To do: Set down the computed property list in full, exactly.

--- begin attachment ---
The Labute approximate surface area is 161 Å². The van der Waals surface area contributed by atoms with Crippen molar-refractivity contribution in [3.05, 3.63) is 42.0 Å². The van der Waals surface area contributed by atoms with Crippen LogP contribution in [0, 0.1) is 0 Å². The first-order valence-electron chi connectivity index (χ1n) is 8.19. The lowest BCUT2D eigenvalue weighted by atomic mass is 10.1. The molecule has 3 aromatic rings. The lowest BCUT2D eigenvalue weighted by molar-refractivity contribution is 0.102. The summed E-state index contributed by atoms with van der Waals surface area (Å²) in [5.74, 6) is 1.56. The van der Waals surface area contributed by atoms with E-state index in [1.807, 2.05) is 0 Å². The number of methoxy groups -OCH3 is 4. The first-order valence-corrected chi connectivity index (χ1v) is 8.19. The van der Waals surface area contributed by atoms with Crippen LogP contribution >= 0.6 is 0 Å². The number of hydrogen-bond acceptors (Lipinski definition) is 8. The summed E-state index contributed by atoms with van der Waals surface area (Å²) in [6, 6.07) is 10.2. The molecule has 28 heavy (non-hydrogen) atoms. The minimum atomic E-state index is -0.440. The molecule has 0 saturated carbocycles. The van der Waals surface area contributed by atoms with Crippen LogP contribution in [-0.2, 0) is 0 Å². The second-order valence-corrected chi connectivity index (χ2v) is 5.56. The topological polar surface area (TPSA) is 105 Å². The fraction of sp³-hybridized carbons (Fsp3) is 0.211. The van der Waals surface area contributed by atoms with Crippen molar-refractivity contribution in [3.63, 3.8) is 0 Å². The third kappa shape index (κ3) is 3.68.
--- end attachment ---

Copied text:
The Labute approximate surface area is 161 Å². The van der Waals surface area contributed by atoms with Crippen molar-refractivity contribution in [3.05, 3.63) is 42.0 Å². The van der Waals surface area contributed by atoms with Crippen LogP contribution in [0, 0.1) is 0 Å². The first-order valence-electron chi connectivity index (χ1n) is 8.19. The lowest BCUT2D eigenvalue weighted by atomic mass is 10.1. The molecule has 3 aromatic rings. The lowest BCUT2D eigenvalue weighted by molar-refractivity contribution is 0.102. The summed E-state index contributed by atoms with van der Waals surface area (Å²) in [5.74, 6) is 1.56. The van der Waals surface area contributed by atoms with E-state index in [1.807, 2.05) is 0 Å². The number of methoxy groups -OCH3 is 4. The first-order valence-corrected chi connectivity index (χ1v) is 8.19. The van der Waals surface area contributed by atoms with Crippen LogP contribution >= 0.6 is 0 Å². The number of hydrogen-bond acceptors (Lipinski definition) is 8. The summed E-state index contributed by atoms with van der Waals surface area (Å²) in [6, 6.07) is 10.2. The molecule has 28 heavy (non-hydrogen) atoms. The minimum atomic E-state index is -0.440. The molecule has 0 saturated carbocycles. The van der Waals surface area contributed by atoms with Crippen LogP contribution in [-0.2, 0) is 0 Å². The second-order valence-corrected chi connectivity index (χ2v) is 5.56. The topological polar surface area (TPSA) is 105 Å². The fraction of sp³-hybridized carbons (Fsp3) is 0.211. The van der Waals surface area contributed by atoms with Crippen molar-refractivity contribution in [3.63, 3.8) is 0 Å². The third kappa shape index (κ3) is 3.68.